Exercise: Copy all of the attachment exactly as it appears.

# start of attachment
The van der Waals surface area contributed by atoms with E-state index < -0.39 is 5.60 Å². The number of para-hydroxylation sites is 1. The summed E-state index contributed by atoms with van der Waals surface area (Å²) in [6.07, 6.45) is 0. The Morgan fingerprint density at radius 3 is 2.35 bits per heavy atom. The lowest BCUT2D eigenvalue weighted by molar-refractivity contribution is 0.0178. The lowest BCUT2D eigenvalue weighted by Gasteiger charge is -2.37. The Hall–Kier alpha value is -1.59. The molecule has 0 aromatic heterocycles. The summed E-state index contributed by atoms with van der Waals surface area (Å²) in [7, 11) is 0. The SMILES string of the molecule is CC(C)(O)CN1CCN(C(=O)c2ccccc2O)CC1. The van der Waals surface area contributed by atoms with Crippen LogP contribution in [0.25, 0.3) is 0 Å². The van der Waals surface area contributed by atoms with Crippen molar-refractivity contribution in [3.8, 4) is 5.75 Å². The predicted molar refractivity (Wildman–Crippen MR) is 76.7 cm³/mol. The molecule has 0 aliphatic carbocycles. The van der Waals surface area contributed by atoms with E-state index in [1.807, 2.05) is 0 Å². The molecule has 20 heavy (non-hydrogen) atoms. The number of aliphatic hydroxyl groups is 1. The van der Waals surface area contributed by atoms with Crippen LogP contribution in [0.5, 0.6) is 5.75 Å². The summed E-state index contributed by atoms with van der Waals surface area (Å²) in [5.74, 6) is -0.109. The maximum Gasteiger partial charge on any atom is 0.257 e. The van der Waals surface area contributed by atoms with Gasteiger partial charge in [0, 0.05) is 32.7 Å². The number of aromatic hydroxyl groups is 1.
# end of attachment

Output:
The van der Waals surface area contributed by atoms with E-state index < -0.39 is 5.60 Å². The number of para-hydroxylation sites is 1. The summed E-state index contributed by atoms with van der Waals surface area (Å²) in [6.07, 6.45) is 0. The Morgan fingerprint density at radius 3 is 2.35 bits per heavy atom. The lowest BCUT2D eigenvalue weighted by molar-refractivity contribution is 0.0178. The lowest BCUT2D eigenvalue weighted by Gasteiger charge is -2.37. The Hall–Kier alpha value is -1.59. The molecule has 0 aromatic heterocycles. The summed E-state index contributed by atoms with van der Waals surface area (Å²) in [7, 11) is 0. The SMILES string of the molecule is CC(C)(O)CN1CCN(C(=O)c2ccccc2O)CC1. The van der Waals surface area contributed by atoms with Crippen LogP contribution in [0.25, 0.3) is 0 Å². The van der Waals surface area contributed by atoms with Crippen molar-refractivity contribution in [3.8, 4) is 5.75 Å². The predicted molar refractivity (Wildman–Crippen MR) is 76.7 cm³/mol. The molecule has 0 aliphatic carbocycles. The van der Waals surface area contributed by atoms with E-state index in [1.807, 2.05) is 0 Å². The molecule has 20 heavy (non-hydrogen) atoms. The number of aliphatic hydroxyl groups is 1. The van der Waals surface area contributed by atoms with Crippen LogP contribution in [0.5, 0.6) is 5.75 Å². The summed E-state index contributed by atoms with van der Waals surface area (Å²) in [5.74, 6) is -0.109. The maximum Gasteiger partial charge on any atom is 0.257 e. The van der Waals surface area contributed by atoms with Gasteiger partial charge in [0, 0.05) is 32.7 Å². The number of aromatic hydroxyl groups is 1.